A Beginner's Look at Designing for Corporate Identity

Sujain Thomas
by Sujain Thomas 24 Dec, 2015



Design is difficult to define, because there is a broad range of skills, projects and people involved.


Marketers have their hands in the design pot - often dictating where a design should go and what needs to be changed. Executives sometimes voice their opinions as well, to ensure designs meet a corporate identity. Even the public can get involved - like in the case of Google's logo update - people on the Web sounded off with their opinions.


The professionals who have to take all of this into consideration are the designers who have to plan, tweak, defend and rework their creative elements. When it comes to corporate design, their hands are often tied by those trying to maintain a certain image and recognition. For those in the workplace tasked with working with designers for the first time, here's a list of considerations everyone must make when designing for corporate identity:


The logo

The logo of your company should be designed for immediate recognition. There are probably a number of companies that you can identify simply by looking at a logo. The logo is a major aspect of your company's branding strategy. It is what helps consumers differentiate your company from your competitors. A great logo along with great branding is crucial to corporate identity. Great logos are clean, simple and extremely easy to process making them memorable to consumers. Companies should really consider somehow adding what they actually offer into the logo. Pinterest, for example, has a "pin" incorporated into its logo as users "pin" clippings from across the Web.





Well-proportioned fonts have a great impact on your website and marketing collateral. Appealing to visual senses through font can help someone focus on one idea and even act on it simply based on that font. One of the most successful fonts that is quite popular and has been around for the past half century is Helvetica. It is simple yet striking. The typography can enhance a company's motto or message. Classic serif typefaces such as Times New Roman reflect companies that are conservative. 



Designers need to take great care when designing visual identification marks for corporations, especially when it comes to color combinations. As a marketer, executive or the like, it's important to trust your designer in this area (although everything including colors should be tested for audience response). Choosing the right color is crucial to the overall design since colors have different meanings and theories. Color can tell a lot about a corporation and how it conducts business. The colors you settle for should emphasize the philosophy and strategy of your corporation. Check out what brand colors say about your business here, or how color affects purchases or this infographic (a preview is shown below) on how businesses use color to affect emotion (infographic by Ruby Media).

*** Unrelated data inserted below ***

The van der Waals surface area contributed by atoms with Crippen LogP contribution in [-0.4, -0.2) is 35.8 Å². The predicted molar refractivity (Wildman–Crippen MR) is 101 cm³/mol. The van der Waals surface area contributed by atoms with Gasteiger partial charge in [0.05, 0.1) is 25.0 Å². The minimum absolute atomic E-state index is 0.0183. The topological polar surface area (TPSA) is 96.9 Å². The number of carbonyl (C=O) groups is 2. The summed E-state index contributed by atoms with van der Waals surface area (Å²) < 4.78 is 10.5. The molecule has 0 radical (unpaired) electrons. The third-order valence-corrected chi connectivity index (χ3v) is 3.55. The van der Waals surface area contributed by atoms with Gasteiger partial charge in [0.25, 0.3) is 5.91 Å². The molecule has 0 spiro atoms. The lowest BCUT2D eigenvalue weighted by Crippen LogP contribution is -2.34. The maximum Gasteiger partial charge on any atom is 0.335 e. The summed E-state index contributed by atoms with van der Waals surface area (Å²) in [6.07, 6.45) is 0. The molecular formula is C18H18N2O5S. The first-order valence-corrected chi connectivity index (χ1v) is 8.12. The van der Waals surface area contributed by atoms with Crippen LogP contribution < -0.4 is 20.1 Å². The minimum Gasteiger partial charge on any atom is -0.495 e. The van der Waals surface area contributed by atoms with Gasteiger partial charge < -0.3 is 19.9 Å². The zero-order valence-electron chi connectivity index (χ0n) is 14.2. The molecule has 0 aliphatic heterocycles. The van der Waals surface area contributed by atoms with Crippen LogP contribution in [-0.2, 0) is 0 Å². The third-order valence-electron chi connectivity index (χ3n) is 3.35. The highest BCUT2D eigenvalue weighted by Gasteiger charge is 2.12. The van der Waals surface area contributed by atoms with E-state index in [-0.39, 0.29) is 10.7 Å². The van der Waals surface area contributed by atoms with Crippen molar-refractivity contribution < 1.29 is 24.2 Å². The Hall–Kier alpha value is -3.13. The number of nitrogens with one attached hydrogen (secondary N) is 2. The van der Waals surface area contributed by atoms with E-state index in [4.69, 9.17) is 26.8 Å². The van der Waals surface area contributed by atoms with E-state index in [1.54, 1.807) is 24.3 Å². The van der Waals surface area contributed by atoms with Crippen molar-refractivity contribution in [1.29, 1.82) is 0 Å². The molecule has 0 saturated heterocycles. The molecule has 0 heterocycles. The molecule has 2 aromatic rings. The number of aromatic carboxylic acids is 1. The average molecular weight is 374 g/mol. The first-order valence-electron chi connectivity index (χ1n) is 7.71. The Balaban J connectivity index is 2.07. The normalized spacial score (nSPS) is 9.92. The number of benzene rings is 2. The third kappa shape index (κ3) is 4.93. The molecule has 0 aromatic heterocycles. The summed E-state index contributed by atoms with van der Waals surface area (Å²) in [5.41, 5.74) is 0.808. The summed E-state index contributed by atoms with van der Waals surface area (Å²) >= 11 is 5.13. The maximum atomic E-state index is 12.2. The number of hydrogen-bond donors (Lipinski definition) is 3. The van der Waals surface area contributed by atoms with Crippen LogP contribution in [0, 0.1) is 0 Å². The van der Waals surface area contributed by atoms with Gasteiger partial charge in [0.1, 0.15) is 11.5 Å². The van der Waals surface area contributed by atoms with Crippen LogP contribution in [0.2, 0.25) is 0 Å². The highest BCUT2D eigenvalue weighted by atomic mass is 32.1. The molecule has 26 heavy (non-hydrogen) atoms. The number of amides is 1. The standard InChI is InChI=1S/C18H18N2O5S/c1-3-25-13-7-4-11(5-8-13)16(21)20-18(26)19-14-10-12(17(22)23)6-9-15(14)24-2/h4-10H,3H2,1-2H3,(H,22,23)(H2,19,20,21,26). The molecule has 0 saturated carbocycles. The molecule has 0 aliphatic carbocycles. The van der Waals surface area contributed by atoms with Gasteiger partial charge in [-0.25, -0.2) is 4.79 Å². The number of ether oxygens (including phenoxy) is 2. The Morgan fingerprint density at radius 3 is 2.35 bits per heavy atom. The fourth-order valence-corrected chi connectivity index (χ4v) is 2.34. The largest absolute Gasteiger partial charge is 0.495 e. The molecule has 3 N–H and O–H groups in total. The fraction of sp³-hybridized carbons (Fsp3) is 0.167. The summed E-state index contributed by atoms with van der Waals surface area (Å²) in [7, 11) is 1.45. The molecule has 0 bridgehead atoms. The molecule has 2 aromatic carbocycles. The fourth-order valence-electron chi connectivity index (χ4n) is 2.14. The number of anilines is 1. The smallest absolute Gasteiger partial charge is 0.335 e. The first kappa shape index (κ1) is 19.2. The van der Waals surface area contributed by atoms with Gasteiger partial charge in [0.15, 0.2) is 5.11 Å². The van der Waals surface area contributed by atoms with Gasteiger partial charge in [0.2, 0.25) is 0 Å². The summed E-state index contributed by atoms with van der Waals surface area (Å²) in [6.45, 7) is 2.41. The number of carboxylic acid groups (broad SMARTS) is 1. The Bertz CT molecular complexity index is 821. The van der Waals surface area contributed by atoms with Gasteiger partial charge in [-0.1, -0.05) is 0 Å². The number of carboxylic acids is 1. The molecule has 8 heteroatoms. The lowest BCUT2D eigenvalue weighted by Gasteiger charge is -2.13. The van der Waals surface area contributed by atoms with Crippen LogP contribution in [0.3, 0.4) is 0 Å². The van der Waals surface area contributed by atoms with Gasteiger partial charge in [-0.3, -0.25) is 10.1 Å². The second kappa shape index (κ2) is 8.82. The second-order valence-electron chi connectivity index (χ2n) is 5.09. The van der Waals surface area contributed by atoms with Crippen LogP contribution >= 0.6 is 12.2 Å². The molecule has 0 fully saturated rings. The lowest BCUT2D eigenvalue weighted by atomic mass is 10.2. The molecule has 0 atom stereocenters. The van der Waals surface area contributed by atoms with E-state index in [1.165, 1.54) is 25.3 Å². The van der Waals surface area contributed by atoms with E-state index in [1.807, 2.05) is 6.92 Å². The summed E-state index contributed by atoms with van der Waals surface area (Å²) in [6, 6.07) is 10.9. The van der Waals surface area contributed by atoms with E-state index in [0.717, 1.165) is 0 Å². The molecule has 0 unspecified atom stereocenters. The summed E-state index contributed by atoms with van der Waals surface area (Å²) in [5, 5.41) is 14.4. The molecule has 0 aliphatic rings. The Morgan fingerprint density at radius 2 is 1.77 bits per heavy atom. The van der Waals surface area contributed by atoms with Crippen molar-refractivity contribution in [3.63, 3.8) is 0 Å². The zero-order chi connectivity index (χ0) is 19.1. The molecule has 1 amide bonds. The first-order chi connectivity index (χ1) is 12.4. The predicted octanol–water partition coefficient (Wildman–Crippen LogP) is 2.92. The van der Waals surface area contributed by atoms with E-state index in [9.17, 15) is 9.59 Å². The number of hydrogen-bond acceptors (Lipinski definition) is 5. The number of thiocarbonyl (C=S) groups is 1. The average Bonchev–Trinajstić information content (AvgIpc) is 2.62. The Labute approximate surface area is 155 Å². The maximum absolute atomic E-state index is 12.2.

Quality is a very important element when it comes to graphic design. It defines your company's policies, responsibilities and procedures. The quality of your company design is perceived as great quality in the products and services that you offer. Quality should reflect in every aspect of your company if you want to keep your customers coming back. You should not be afraid to splurge on quality design because it is what the customers see before they can actually try your product. This is especially true of Web design. The design of a website must meet consumers' lofty expectations with elements like prominent and intuitive navigation and site search, as well as common functionality like having the logo in the left-hand corner which will take a visitor back to the homepage wherever they are on the site. Read, "4 Habits of Successful Web Designers."



Your brand tells how your company is perceived by others. It is more than just the name of the company. Your brand identity communicates your company's strategy in a way that will attract your target consumer group. Branding is not about giving your customers a choice but showing them that you are the only and best option to choose. It builds credibility and motivates your customers. How and where a company presents its value proposition is a good example of this (here's what not to do). 




Building a community is also a crucial part of your business identity. Creating a dedicated and enthusiastic community around your product is a great way to boost your reputation by leveraging this power. While social media is a great place to foster a community (check out these examples), a business will need to ensure its design elements are consistent across channels to give consumers a sense of security that they are engaging with the same company and one that values their engagement across channels. 


DBA Support

With so many moving parts in corporate identity, a company would be wise to improve its database systems fro better business process. One way to do so is by enlisting the help of a DBA (database administrator) agency that can monitor critical systems round the clock to ensure that your data is well stored and protected. This, among other factors, can ensure designers have quick access to the information they need to uphold corporate identity and make sure those with malicious intent do not.